As appliances and electric meters get smarter, researchers are teaching them to talk to each other in ways that could help you use electricity more efficiently
In the future, you’ll be able to talk to your electric outlet and people won’t think you’re crazy.
During the previous century, the electric utility system operated in a relatively straightforward way. Electricity was generated at a power plant, flowed through transmission lines, then through distribution lines to the customer.
The system worked strictly one-way. It was as if telephones were only good for hearing announcements, with no way to talk back to the person at the other end.
Electric meters only measured the amount of current flowing through, and required a human being to read and report the numbers once a month.
A few years ago, some utilities began testing a new kind of electric meter. These meters could send information back through the power lines to the local utility each day. Because the new meters could talk back to the utility and report their own readings and locations, people called them “smart” meters.
Smart meters were the first step toward a new power system for the new century.
A second step involves innovations in appliances, thermostats, and other equipment, making some of them “smart,” too.
Today, you can buy programmable thermostats that make it possible to give your furnace or air conditioner instructions about what temperature to maintain during the week and over the weekend, whether you’re at home or not. You can set your VCR to record a TV movie while you’re asleep. Many other appliances have sensors and special features that allow them to function independently based on human instructions.
But are these appliances really smart?
Not as smart as they could be.
Right now, meters and appliances live in separate worlds. They cannot communicate with each other.
But scientists and engineers are trying to figure out ways for appliances and equipment to communicate in a two-way fashion with the electric meter and the electric utility company. This new system would still allow humans to make choices, but would also include some automated features.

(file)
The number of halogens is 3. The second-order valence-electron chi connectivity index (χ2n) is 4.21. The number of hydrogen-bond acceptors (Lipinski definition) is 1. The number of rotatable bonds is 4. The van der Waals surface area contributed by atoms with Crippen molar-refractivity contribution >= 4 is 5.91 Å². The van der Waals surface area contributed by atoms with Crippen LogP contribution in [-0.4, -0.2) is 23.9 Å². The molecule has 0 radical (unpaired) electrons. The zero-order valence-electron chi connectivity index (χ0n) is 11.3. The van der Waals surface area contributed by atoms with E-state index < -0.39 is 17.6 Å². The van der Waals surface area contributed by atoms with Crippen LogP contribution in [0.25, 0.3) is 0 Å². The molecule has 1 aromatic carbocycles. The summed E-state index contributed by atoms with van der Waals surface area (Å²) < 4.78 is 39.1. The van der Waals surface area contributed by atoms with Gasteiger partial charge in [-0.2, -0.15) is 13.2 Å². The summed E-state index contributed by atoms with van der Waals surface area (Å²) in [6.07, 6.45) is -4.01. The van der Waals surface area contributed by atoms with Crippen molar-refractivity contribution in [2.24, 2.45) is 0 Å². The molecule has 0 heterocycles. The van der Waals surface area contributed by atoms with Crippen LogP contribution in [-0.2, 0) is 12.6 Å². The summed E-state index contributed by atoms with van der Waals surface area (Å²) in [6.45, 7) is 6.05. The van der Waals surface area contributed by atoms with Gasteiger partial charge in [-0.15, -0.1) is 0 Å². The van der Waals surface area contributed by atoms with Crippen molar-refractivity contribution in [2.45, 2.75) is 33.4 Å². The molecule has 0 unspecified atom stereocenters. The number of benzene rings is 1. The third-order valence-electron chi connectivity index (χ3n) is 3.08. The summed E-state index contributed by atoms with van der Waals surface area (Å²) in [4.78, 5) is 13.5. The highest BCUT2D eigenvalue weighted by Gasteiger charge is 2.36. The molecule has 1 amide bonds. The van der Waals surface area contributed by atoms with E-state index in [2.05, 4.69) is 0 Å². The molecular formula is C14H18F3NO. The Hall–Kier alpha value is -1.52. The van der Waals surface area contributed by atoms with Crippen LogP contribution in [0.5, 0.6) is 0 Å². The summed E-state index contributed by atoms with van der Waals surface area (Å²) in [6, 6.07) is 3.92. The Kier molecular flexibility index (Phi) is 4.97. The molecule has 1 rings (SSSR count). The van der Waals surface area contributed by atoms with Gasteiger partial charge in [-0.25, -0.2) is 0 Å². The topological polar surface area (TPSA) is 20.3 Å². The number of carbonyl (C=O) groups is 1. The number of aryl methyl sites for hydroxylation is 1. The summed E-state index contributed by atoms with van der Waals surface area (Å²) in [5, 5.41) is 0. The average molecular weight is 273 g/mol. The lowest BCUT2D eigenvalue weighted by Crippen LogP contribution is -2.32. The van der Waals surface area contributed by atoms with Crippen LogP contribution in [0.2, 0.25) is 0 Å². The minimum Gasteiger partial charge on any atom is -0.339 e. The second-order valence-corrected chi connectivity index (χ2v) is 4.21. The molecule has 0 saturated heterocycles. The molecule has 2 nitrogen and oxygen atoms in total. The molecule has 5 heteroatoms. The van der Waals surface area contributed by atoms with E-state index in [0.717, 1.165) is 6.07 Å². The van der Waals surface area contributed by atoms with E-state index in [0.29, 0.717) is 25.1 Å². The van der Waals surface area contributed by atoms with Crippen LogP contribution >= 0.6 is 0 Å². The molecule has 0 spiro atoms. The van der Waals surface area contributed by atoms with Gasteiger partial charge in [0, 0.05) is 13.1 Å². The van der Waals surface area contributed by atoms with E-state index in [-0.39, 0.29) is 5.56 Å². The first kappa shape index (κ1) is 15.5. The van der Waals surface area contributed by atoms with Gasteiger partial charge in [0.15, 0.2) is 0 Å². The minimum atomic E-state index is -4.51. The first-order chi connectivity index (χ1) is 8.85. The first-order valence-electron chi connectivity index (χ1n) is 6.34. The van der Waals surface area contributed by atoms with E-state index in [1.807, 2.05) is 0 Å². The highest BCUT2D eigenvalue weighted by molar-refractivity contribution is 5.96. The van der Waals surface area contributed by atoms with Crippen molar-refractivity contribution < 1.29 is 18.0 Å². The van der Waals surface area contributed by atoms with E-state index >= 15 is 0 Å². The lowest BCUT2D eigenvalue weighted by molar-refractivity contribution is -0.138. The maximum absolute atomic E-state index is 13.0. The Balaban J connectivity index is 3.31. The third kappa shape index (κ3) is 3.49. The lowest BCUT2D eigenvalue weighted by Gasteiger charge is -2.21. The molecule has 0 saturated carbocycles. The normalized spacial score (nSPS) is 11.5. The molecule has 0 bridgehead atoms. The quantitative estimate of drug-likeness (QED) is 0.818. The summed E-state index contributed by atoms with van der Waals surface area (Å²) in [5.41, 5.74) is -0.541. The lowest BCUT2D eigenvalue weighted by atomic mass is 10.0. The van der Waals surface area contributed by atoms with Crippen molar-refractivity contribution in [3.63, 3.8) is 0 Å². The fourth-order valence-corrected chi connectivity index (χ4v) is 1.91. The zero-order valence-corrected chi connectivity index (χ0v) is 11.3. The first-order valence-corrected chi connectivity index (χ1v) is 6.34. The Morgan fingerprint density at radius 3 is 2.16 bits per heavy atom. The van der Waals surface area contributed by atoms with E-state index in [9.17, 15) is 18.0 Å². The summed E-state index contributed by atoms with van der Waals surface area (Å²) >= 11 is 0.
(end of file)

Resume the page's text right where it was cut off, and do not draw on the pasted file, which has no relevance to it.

Developers call it a “smart power delivery system.”
Adding information to electricity
So far, we’ve seen two ingredients for this new power system, smart meters and smart appliances. The key to success involves adding a third ingredient: information about the price of electricity.
Most people don’t realize that electric utilities have to pay different prices for the electricity they buy to send to customers depending on circumstances like time of day.
If people could know more about the true cost of electricity at a certain time, whether it’s higher or lower than usual, they might shift their electricity use to a different time to save money—both for the electric utility and for themselves. Spreading electricity use out more evenly around the clock could lead to big savings at power plants and delay expensive new construction.
So the third step to achieving the smart power delivery system is actually a very smart meter combined with very smart appliances and equipment that use price information to work together. The meter would be able to communicate the price of the electricity flowing through it, and the other devices could then use that information to carry out money- and energy-saving instructions from humans.
Taking full advantage of those money- and energy-saving instructions would require a complicated fourth step that goes beyond the technical skills of the scientists. That would involve working with government regulators to design a new system of electric rates that would allow appliances to take advantage of the most efficient times to use electricity.
But that’s a story for another column. First things first.
How information saves money
To see how very smart meters and very smart appliances work together, you have to understand some of the words frequently used in the electric utility industry. Although the words are common enough, many have special meanings when they’re used to talk about electricity.
Let’s start at your home. For most residential electric consumers, the rate (most people call it the price) of the electricity you use remains constant over long periods of time.
The rate is what you, the consumer, pay per kilowatt-hour for the electricity you use. (Depending on local circumstances, there may be some other items on your bill as well.)